Speaking of Formula 4, the young man I’ve decided to talk about is certainly well known among junior formulas’ followers from last year: he is, in fact, the reigning Italian F4 Champion, having taken part with Prema Powerteam in a very prolific 2020 season.
Miní was born in Palermo, Italy, on March 20th 2005. He started racing in karting in 2012, with his first successes coming in 2016, winning the Italian Championship 60 Mini and coming third in the WSK Super Master Series 60 Mini. He replicated his success the following year, winning again the Italian Championship 60 Mini and the WSK Super Master Series 60 Mini, and finishing runner up in the WSK Champions Cup 60 Mini. In 2018 Miní took part in five international championships, classifying second in four of them and winning the WSK Super Master Series OKJ. 2019 would be his last year in karting, with no championship titles, but two great second places in the WSK Champions Cup and the FIA Karting European Championship, also winning the CIK-FIA Rookie of the Year.
Miní debuted in the Italian F4 in 2020 taking pole position in all three of the qualifying sessions at the inaugural round in Misano, and winning the first out of the three races. He went on to dominate the championship, winning the title by 74 points, not by taking a huge amount of wins (4 out of 20 races), but because of his consistency, scoring points in every race but one, in which he had to retire. He ended the season with 4 wins, 9 pole positions and 16 podiums. Miní also took part in six races in the ADAC Formula 4 Championship, winning on his debut at the Nurburgring, and then taking 2 pole positions and 4 podiums on his way to 10th in the final standings, only 9 points behind the last of the full time drivers in that series Kirill Smal.
After his successes in Formula 4, Gabriele signed with ART Grand Prix to take part in FRECA for the 2021 season. Now, 12 races in, he sits 4th in the standings, 1st of the rookies, still yet to take his first race win or pole position in the series, but with four podiums to his name. He has once again shown some great consistency at the top and, undoubtedly, if he goes on performing like this, a first race win is on the cards in the last 8 races of the season.
Despite not having signed for any Young Driver Academy, I’m sure he will soon draw the attention of the big F1 teams, and hopefully become Italy’s next star in motorsport racing.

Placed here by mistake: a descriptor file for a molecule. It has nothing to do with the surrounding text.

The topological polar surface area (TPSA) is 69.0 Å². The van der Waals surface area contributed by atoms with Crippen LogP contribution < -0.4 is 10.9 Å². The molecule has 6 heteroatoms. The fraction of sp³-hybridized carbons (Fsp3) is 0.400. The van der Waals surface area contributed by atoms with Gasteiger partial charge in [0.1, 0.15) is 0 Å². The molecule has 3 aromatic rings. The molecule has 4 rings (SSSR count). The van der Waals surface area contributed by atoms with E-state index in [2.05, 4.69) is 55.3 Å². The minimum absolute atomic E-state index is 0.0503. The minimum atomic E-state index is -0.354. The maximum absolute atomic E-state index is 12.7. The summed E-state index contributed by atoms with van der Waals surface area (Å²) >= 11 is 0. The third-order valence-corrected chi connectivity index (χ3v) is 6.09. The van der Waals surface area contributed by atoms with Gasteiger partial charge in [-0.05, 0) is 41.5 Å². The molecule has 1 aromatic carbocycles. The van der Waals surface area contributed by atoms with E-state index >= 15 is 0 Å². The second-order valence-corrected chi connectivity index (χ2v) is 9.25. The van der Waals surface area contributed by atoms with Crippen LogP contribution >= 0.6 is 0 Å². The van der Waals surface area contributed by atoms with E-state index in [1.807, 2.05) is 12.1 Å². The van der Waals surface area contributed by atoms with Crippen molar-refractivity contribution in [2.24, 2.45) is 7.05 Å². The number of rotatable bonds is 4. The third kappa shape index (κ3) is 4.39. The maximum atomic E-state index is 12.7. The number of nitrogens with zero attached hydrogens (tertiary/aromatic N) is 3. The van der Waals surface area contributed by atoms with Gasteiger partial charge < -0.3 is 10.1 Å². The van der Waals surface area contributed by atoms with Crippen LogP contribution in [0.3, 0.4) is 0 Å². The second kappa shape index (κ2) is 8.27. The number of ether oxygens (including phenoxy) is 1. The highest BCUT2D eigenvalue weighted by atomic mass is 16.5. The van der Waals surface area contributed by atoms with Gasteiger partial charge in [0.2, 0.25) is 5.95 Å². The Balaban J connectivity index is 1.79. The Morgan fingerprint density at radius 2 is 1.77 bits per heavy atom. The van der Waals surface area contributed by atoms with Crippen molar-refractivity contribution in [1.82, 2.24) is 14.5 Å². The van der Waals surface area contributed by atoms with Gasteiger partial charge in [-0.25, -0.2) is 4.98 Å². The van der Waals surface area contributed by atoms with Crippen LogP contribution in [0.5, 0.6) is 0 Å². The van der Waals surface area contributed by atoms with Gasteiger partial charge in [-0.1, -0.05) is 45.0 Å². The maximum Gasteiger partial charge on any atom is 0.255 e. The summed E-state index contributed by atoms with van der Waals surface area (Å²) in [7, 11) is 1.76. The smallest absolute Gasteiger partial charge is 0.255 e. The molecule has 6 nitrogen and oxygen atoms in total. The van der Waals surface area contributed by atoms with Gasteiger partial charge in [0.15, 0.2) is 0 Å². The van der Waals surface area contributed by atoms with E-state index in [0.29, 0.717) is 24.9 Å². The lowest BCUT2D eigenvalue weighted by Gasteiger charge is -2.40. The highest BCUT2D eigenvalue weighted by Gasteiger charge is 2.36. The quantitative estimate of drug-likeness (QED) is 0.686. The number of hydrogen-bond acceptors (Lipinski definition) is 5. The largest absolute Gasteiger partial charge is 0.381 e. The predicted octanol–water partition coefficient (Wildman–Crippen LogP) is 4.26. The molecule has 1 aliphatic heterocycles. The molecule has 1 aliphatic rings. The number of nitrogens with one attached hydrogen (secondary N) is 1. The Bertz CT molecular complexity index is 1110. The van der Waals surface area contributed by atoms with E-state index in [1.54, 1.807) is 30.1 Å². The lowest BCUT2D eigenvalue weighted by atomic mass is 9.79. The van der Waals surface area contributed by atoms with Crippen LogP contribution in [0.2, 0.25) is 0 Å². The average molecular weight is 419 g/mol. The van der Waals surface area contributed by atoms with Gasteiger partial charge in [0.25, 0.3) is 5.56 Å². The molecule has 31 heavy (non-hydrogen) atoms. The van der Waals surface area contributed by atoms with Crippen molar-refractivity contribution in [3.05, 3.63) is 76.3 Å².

Juju Noda- Danish F4
Juju drove her first ever Go-kart at the age of 3 and made her racing debut at the age of 4. She won in the 30cc as well 40cc karting categories. At the age of six she was able to acquire permission to compete in the 100cc Cadet Class. Mind you, most people start karting at the age of 7! She won three out of the four races she took part in. The following year, she progressed to competing in the SS category, which means most of her competition was aged eleven years old at the time.
Under the Guidance of her father, Hedeki Noda’s guidance, Juju has been doing pretty well. She made headlines in 2016, it’s not everyday that a nine year old girl starts driving F4 spec cars and competing in 125cc shifter KZ karts. She competed in one race and took the win. Juju became the world’s youngest person in the world to drive an F4car at race pace.
At the young age of 11, she broke the F4 lap record at Okayama International circuit with a time of 1:32.8, to add to its grandeur she won her debut race. She graduated to competing in Formula 4 U17 category in Japan, in true Juju fashion, she dominated the season and reaped in all the wins.
Last year, Juju and her father decided to move to Europe for her racing career. She started competing in the Danish F4 and took a win from the pole at her first ever race abroad. She finished sixth in the driver’s standings and had quite a good season.
This year, she was supposed to compete at F4 in the United States but pulled out for reasons that have not been stated. Juju has rejoined Danish F4, she has had a shaky start so far but there’s no doubt about her talent. The pace she shows and the progress she has made at such a young age proves the talent she possesses. She just needs to find her rhythm and build on the momentum.
Young talent has always attracted attention from the F1 paddock and has, on multiple occasions, redeemed itself. Max Verstappen, Lando Norris, Sebastian Vettel, the list goes on, are great examples of young sparks that have honed their skill to make a mark. Juju has that bright spark in her and has what it takes to rise through the categories, watching her fulfil her dreams of becoming the first asian woman to make it to F1 or Formula E would be gratifying.